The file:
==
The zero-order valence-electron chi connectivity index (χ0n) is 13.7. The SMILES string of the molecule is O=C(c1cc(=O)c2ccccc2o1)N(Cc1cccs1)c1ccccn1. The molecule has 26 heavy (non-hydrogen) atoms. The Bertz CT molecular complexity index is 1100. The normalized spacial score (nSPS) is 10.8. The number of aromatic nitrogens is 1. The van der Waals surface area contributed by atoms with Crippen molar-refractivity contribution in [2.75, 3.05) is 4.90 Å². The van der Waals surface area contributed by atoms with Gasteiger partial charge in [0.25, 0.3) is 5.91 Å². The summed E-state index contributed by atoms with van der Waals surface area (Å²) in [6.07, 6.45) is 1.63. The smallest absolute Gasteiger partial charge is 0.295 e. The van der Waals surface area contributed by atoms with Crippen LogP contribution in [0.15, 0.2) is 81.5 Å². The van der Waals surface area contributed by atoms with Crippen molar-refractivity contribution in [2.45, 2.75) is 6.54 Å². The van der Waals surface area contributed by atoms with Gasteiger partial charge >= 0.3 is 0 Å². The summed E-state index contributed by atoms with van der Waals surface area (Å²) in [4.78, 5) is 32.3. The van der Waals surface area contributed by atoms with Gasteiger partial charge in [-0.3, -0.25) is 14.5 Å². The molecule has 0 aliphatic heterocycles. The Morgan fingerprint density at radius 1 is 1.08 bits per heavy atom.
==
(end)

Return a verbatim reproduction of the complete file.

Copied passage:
The zero-order valence-electron chi connectivity index (χ0n) is 13.7. The SMILES string of the molecule is O=C(c1cc(=O)c2ccccc2o1)N(Cc1cccs1)c1ccccn1. The molecule has 26 heavy (non-hydrogen) atoms. The Bertz CT molecular complexity index is 1100. The normalized spacial score (nSPS) is 10.8. The number of aromatic nitrogens is 1. The van der Waals surface area contributed by atoms with Crippen molar-refractivity contribution in [2.75, 3.05) is 4.90 Å². The van der Waals surface area contributed by atoms with Gasteiger partial charge in [0.25, 0.3) is 5.91 Å². The summed E-state index contributed by atoms with van der Waals surface area (Å²) in [6.07, 6.45) is 1.63. The smallest absolute Gasteiger partial charge is 0.295 e. The van der Waals surface area contributed by atoms with Crippen LogP contribution in [0.15, 0.2) is 81.5 Å². The van der Waals surface area contributed by atoms with Crippen molar-refractivity contribution in [2.45, 2.75) is 6.54 Å². The van der Waals surface area contributed by atoms with Gasteiger partial charge >= 0.3 is 0 Å². The summed E-state index contributed by atoms with van der Waals surface area (Å²) in [4.78, 5) is 32.3. The van der Waals surface area contributed by atoms with Gasteiger partial charge in [-0.3, -0.25) is 14.5 Å². The molecule has 0 aliphatic heterocycles. The Morgan fingerprint density at radius 1 is 1.08 bits per heavy atom.